Rana Shubair

In Gaza, writing Heals

I’m a survivor. Not only of recurring Israeli military attacks, but a survivor of being a resident of Gaza. 

But what does it mean to be from Gaza? To live there. To be besieged (under military siege) in a big cage, or an open-air prison, or yet a concentration camp. Amidst the chaotic life of instability, fear and unpredictability. The fear of the unknown. The claustrophobia from being locked up denied freedom of movement. The many times when our souls become disheartened from the daily pressures of seeing people suffering, getting killed in wars, poverty,…

How can a writer thrive in this kind of environment? Is writing even considered a necessity under such circumstances?

Being an authentic writer under all this is daunting. But to me, it has also provided relief in many ways. There were many nights when I had to carry my heavy loads with me to sleep. In those time, writing was my cathartic ritual. 

What loads?  

The people of Gaza are news people. We don’t make headlines in Western media, but we do follow the news day and night. We carry the stories we hear with us wherever we go. The man who was shot at an Israeli military checkpoint somewhere in the West Bank, the child prisoners inside Israeli prisons, the Palestinian man who was forced to demolish his own home or pay for the demolition fees, the burned olive trees, the land theft, the settler gangs desecrating our holy Al-Aqsa Mosque, the list is long.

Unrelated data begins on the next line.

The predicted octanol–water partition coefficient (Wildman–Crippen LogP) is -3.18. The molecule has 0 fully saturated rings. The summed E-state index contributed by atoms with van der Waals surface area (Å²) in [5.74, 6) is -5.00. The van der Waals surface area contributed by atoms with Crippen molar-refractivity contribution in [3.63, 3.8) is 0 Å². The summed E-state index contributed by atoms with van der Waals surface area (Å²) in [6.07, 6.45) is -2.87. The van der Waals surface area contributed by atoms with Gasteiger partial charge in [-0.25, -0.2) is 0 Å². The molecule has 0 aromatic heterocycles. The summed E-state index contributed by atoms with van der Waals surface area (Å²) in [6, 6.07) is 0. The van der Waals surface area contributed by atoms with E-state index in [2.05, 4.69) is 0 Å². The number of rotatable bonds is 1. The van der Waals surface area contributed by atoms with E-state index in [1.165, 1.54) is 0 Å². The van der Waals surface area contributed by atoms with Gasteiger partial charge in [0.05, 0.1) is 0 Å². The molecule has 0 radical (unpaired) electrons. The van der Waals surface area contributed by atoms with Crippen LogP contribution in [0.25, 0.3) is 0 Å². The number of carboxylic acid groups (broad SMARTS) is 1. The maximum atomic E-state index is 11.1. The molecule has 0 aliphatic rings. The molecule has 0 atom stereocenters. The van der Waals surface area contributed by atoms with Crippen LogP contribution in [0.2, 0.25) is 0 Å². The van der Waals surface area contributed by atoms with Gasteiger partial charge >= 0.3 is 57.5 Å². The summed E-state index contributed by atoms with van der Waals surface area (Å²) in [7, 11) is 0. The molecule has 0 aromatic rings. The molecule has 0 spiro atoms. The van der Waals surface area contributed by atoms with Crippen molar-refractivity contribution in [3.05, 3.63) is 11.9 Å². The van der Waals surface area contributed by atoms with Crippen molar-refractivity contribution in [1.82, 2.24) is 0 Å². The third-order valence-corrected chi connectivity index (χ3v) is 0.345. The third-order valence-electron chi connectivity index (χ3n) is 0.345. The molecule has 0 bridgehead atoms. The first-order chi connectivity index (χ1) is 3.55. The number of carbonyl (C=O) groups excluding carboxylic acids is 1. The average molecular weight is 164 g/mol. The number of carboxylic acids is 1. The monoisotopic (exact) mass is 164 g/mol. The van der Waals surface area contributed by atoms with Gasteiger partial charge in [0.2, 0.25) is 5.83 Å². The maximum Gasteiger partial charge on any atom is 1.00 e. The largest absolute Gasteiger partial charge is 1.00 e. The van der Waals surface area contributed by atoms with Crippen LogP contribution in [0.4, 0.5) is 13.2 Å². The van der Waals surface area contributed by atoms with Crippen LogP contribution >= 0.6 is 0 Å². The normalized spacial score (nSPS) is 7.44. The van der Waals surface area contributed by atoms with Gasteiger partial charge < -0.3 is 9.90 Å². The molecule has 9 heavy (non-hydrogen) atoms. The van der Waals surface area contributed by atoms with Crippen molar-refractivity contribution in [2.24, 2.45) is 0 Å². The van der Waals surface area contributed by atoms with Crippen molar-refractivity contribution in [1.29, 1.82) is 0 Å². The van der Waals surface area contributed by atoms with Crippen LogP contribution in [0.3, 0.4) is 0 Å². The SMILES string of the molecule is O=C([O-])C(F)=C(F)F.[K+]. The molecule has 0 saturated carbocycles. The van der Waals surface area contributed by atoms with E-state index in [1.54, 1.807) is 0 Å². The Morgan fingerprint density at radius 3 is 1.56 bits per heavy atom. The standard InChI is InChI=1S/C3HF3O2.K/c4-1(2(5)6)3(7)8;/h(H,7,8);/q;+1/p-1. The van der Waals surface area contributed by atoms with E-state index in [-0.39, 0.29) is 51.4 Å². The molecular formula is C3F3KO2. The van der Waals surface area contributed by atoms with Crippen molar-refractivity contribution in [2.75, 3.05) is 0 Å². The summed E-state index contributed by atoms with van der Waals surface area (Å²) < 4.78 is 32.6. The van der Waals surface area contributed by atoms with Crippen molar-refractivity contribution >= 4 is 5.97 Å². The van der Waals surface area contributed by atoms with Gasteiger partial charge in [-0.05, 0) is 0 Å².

So where does this barrage of heavy news reside? How do we cope and heal? People have different ways. For writers, ones from Gaza, they write and try to communicate those stories to the outside world that exists out there. The media fails to report our stories. The stories of love, of sacrifice, of the will to find a way to live a decent life in freedom. We want the world to know that the Palestinians are a proud nation. Love of our land is kindled in our hearts. This could come from listening to a patriotic song, or by contemplating the sea gulls. We want to cultivate it and plant the olive and palm trees safely. We want to enjoy the evening stars without fearing that a rocket may come down and obliterate lives. We want to travel and see other nations, but know that we would always have a home to return to. A home called Palestine.       

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